Definition of habitability in English:

habitability

Pronunciation /ˌhabədəˈbilədē/ /ˌhæbədəˈbɪlədi/

noun

See habitable

‘Over-consumption, pollution, the loss of species and habitats, and mismanagement of natural resources are undermining global habitability.’
  • ‘They come away with an appreciation of their planet and the complex systems on Earth that support human habitability.’
  • ‘The edibility of a planet's plant life is one of the factors of habitability.’
  • ‘If we had many examples of planets that do and do not bear life, and an explanation for why the conditions on some planets led to life while those on others did not, we might be able to establish an accurate metric of habitability.’
  • ‘There is no apparent reason why habitability and measurability should be so correlated, unless a creator wanted us not only to live but also to be able to explore the cosmos scientifically.’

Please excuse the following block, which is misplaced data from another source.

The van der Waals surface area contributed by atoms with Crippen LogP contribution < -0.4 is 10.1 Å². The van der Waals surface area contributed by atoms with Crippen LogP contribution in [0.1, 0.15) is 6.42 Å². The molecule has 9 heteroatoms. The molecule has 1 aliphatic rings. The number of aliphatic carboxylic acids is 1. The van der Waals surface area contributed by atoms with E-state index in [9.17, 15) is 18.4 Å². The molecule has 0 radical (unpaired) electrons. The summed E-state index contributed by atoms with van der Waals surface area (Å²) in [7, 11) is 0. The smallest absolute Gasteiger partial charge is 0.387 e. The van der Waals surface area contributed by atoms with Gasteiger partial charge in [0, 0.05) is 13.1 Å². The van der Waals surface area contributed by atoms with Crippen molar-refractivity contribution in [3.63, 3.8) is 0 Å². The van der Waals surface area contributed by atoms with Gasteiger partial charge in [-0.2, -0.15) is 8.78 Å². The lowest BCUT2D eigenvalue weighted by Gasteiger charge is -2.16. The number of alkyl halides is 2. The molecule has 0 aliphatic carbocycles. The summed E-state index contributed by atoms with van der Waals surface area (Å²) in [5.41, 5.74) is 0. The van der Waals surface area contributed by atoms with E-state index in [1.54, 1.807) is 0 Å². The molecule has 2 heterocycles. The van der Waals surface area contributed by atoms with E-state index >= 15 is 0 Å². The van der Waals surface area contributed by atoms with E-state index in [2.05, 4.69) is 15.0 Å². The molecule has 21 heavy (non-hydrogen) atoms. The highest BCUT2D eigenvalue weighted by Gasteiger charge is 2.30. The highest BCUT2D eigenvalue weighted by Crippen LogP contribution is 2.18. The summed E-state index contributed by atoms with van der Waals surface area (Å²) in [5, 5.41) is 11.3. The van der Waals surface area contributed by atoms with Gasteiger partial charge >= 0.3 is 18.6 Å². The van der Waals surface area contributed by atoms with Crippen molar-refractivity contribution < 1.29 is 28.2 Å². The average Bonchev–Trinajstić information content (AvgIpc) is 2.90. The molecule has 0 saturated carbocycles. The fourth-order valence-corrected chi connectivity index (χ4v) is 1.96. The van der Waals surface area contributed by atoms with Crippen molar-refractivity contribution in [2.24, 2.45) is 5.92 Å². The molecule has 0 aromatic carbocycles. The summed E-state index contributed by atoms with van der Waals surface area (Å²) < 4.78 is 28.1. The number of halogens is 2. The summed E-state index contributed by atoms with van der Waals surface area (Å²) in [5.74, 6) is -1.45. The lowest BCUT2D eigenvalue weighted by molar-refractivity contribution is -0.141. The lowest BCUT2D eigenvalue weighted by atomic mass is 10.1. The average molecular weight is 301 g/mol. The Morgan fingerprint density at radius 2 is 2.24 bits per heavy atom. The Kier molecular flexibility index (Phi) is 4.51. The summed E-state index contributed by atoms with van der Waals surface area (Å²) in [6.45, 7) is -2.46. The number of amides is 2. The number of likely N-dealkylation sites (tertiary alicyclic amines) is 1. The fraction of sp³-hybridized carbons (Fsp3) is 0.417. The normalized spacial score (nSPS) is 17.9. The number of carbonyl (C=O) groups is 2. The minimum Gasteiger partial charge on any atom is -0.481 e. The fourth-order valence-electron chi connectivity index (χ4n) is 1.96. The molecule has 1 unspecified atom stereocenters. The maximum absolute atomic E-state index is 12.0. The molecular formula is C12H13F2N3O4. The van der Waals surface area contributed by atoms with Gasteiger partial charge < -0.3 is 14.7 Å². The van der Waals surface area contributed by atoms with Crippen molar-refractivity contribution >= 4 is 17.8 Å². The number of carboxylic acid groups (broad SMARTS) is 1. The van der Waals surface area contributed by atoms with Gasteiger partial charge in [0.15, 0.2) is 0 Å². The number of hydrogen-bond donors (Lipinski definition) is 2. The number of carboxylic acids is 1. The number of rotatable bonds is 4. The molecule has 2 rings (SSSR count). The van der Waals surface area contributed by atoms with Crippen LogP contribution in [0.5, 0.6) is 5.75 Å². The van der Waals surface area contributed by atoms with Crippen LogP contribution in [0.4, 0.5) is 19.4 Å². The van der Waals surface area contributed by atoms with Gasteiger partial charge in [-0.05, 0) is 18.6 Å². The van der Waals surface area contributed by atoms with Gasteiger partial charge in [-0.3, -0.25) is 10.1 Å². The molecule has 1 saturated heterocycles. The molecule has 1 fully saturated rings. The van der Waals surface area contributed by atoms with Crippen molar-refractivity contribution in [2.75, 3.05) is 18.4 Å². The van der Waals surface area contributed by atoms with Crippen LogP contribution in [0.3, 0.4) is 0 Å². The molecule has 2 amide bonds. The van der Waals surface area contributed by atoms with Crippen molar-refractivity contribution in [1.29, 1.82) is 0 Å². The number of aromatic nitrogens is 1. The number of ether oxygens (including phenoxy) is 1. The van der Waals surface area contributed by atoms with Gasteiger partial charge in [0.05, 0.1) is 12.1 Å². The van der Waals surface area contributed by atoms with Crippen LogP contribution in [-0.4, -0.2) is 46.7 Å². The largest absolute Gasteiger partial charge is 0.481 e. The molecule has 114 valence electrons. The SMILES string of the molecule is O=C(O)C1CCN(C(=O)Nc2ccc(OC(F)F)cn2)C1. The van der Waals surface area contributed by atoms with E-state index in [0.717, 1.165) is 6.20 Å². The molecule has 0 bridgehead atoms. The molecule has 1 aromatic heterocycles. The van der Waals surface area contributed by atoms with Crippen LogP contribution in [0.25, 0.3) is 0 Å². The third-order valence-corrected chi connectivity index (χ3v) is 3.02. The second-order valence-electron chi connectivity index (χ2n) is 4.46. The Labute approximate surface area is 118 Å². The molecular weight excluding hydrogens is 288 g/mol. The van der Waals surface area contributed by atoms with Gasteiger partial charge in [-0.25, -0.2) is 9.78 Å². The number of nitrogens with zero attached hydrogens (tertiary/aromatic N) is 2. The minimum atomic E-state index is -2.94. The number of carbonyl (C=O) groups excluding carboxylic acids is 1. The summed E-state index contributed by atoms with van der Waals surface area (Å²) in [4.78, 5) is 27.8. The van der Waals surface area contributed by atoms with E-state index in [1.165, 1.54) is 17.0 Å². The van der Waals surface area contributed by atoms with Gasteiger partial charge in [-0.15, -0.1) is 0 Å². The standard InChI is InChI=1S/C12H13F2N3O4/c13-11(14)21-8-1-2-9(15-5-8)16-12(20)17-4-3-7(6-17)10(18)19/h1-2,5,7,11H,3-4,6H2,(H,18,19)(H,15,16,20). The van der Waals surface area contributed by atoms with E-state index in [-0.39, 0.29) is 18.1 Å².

• ‘A psychologist offers an overview of humans in space, covering such topics as motives for leaving Earth, group dynamics, and habitability of spacecraft.’
  • ‘Not all planets in a given area were surveyed for habitability.’
  • ‘Onboard the ship, some level of habitability was slowly returning.’
  • ‘In turn, architects are learning about essential aspects of habitability that are often taken for granted.’
  • ‘For her occupants there have been mess deck habitability improvements including new top bunks and additional locker space.’